Biographical Sketch of Elizabeth "Bettie" Hart Good Houston

Biographical Database of NAWSA Suffragists, 1890-1920


By Taylor White and Margo McCutcheon

This entry has been republished with special permission from the Handbook of Texas Women, a project of the Handbook of Texas Online, Texas State Historical Association. <>. Accessed September 15, 2019.

HOUSTON, ELIZABETH HART GOOD [BETTIE] (1866–1907). Elizabeth "Bettie" Hart Good Houston, suffragist and president of the Texas Equal Rights Association, daughter of Susan Anna (Floyd) and John Jay Good, was born in Alabama in February 1866. (Some genealogy sources give the year of her birth as 1864.) Her father fought in the Hedgcoxe War and for the Confederate Army during the Civil War. The 1870 census listed the family in Dallas, and John Jay Good served as the mayor of that city from 1880 to 1881. In Dallas, Elizabeth Good attended Ursuline Academy, a Catholic women's school that prepared high school age women for college. At Ursuline Academy, Good received a gold medal for "application and success in studies" and provided the salutatory address at the academy's eleventh annual commencement. In 1886, one year after she graduated from Ursuline Academy, Good married United States district court clerk Andrew Jackson Houston, the son of soldier and politician Sam Houston. The couple lived in Dallas and had one daughter, Josephine A., in November 1888. Andrew Jackson Houston had two other daughters--Ariadne Houston and Marguerite Houston—from his first marriage to Carrie G. Purnell.

Elizabeth Houston advocated woman suffrage and served as the secretary of the Texas Equal Rights Association (TERA) in 1894. The TERA operated under the National American Woman Suffrage Association (NAWSA) and was the first statewide female suffrage organization in Texas. During the TERA meeting and election of 1895, Houston won the bid against Rebecca Henry Hayes and was elected president of the organization. During 1896 Houston attended the twentieth-eighth annual NAWSA convention in Washington, D.C., as part of her presidential duties. She also aimed to bolster the TERA by choosing ten people within the association to create suffrage clubs at the local and county level. Due to internal issues, Houston became the last president of the TERA, as the organization dissolved in 1896. However, she and Alice McAnulty, who was elected recording secretary at the 1895 TERA meeting, represented Texas at the twentieth-ninth annual NAWSA convention in 1897; Houston also served on the Committee on Plan of Work for the NAWSA that year.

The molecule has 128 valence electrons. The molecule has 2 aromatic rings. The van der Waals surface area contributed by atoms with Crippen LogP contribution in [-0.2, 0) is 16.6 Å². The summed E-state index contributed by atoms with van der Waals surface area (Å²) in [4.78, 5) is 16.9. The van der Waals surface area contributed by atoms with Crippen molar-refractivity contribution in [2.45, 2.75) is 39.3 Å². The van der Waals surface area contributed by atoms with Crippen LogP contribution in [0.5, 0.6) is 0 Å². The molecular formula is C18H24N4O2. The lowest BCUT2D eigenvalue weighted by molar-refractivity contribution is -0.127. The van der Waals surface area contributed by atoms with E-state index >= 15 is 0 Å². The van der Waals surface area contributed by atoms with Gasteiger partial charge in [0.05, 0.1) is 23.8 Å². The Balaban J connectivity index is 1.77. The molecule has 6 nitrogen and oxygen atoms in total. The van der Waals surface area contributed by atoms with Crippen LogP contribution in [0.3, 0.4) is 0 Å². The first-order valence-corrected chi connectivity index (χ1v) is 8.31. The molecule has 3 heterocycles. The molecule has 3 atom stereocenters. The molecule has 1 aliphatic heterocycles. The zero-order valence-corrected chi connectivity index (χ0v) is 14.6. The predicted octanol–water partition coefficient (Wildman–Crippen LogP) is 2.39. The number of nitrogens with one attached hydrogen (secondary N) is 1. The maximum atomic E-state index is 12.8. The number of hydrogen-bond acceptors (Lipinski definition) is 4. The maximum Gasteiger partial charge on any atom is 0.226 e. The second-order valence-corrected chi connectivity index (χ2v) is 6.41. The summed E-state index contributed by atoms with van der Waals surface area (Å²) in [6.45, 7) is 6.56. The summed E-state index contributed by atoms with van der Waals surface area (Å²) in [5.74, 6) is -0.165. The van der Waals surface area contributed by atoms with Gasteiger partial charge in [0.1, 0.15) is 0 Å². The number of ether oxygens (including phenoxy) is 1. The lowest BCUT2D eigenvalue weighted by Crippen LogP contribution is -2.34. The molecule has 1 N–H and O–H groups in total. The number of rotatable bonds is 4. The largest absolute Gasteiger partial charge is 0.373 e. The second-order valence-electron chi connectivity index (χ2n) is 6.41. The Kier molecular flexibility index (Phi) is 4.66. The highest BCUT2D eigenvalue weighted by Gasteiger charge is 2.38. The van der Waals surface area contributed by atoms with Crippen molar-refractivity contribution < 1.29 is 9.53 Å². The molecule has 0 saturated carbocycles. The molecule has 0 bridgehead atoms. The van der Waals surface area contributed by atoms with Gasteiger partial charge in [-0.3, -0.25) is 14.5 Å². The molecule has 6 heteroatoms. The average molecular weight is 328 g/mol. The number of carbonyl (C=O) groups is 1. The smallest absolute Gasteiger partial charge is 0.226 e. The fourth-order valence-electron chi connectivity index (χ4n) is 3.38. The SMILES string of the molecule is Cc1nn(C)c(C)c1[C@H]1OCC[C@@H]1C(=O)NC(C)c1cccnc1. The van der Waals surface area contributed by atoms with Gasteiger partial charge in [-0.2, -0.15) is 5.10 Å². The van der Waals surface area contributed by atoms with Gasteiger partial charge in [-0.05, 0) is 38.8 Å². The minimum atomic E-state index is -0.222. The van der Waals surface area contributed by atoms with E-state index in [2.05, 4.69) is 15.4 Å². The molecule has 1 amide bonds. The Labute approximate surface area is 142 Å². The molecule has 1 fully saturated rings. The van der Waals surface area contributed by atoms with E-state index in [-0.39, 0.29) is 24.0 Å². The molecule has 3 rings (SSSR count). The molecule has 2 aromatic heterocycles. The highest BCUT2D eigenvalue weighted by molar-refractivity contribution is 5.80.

Beyond her suffrage activities, Houston devoted her time to helping animals and people alike. During 1901 she and her husband joined the Texas Kennel Club, and her husband was chosen as the chairman. By 1905 the Houstons had moved to Beaumont, Texas, where she worked on civic improvement for the city and served on the board of directors of the Beaumont Humane Society and the United Charities. Elizabeth Hart Good Houston suffered from heart disease, and, after several days of illness, she passed away at her home on February 16, 1907, thirteen years before women gained the right to vote. Houston was buried in Magnolia Cemetery in Beaumont during a Catholic ceremony. She was survived by her mother, five siblings, her husband Andrew Jackson Houston, and her daughter Josephine. Houston's niece, Margaret Bell Houston, echoed her aunt's work in suffrage by becoming the first president of the Dallas Equal Suffrage Association in March 1913. The University of Texas Arlington has a collection of family papers and other items about John Jay Good.


Jessica S. Brannon-Wranosky, "Southern Promise and Necessity: Texas, Regional Identity, and the National Woman Suffrage Movement, 1868–1920" (Ph.D. dissertation, University of North Texas, 2010). Houston Post, February 17, 1907. Galveston Daily News, June 8, 1895.

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